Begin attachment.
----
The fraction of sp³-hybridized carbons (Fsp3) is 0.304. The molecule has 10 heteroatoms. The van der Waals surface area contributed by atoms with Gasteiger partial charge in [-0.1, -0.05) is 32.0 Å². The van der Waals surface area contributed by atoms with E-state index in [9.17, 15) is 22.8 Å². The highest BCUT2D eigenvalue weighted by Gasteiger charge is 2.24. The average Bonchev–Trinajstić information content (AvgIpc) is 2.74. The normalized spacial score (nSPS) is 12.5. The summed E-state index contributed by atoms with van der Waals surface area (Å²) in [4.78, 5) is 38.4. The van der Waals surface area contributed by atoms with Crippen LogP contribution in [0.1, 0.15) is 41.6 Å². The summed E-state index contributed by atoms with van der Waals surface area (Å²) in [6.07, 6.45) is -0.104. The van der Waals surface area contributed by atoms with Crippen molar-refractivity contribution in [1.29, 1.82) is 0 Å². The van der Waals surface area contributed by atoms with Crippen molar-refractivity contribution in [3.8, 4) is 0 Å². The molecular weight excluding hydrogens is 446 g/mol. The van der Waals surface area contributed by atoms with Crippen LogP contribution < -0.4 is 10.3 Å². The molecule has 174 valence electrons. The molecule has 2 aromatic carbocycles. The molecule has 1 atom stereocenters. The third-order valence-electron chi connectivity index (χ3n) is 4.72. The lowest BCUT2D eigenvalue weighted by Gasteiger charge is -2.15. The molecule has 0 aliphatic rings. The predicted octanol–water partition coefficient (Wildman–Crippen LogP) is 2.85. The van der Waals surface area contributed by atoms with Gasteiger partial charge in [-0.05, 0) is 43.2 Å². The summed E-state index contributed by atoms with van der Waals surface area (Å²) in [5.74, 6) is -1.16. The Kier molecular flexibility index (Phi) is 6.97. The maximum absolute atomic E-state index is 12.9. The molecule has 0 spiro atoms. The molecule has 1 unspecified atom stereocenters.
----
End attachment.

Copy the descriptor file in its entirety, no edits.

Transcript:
The fraction of sp³-hybridized carbons (Fsp3) is 0.304. The molecule has 10 heteroatoms. The van der Waals surface area contributed by atoms with Gasteiger partial charge in [-0.1, -0.05) is 32.0 Å². The van der Waals surface area contributed by atoms with E-state index in [9.17, 15) is 22.8 Å². The highest BCUT2D eigenvalue weighted by Gasteiger charge is 2.24. The average Bonchev–Trinajstić information content (AvgIpc) is 2.74. The normalized spacial score (nSPS) is 12.5. The summed E-state index contributed by atoms with van der Waals surface area (Å²) in [4.78, 5) is 38.4. The van der Waals surface area contributed by atoms with Crippen LogP contribution in [0.1, 0.15) is 41.6 Å². The summed E-state index contributed by atoms with van der Waals surface area (Å²) in [6.07, 6.45) is -0.104. The van der Waals surface area contributed by atoms with Crippen molar-refractivity contribution in [1.29, 1.82) is 0 Å². The van der Waals surface area contributed by atoms with Crippen molar-refractivity contribution in [3.8, 4) is 0 Å². The molecular weight excluding hydrogens is 446 g/mol. The van der Waals surface area contributed by atoms with Crippen LogP contribution < -0.4 is 10.3 Å². The molecule has 174 valence electrons. The molecule has 2 aromatic carbocycles. The molecule has 1 atom stereocenters. The third-order valence-electron chi connectivity index (χ3n) is 4.72. The lowest BCUT2D eigenvalue weighted by Gasteiger charge is -2.15. The molecule has 0 aliphatic rings. The predicted octanol–water partition coefficient (Wildman–Crippen LogP) is 2.85. The van der Waals surface area contributed by atoms with Gasteiger partial charge in [-0.05, 0) is 43.2 Å². The summed E-state index contributed by atoms with van der Waals surface area (Å²) in [5.74, 6) is -1.16. The Kier molecular flexibility index (Phi) is 6.97. The maximum absolute atomic E-state index is 12.9. The molecule has 0 spiro atoms. The molecule has 1 unspecified atom stereocenters.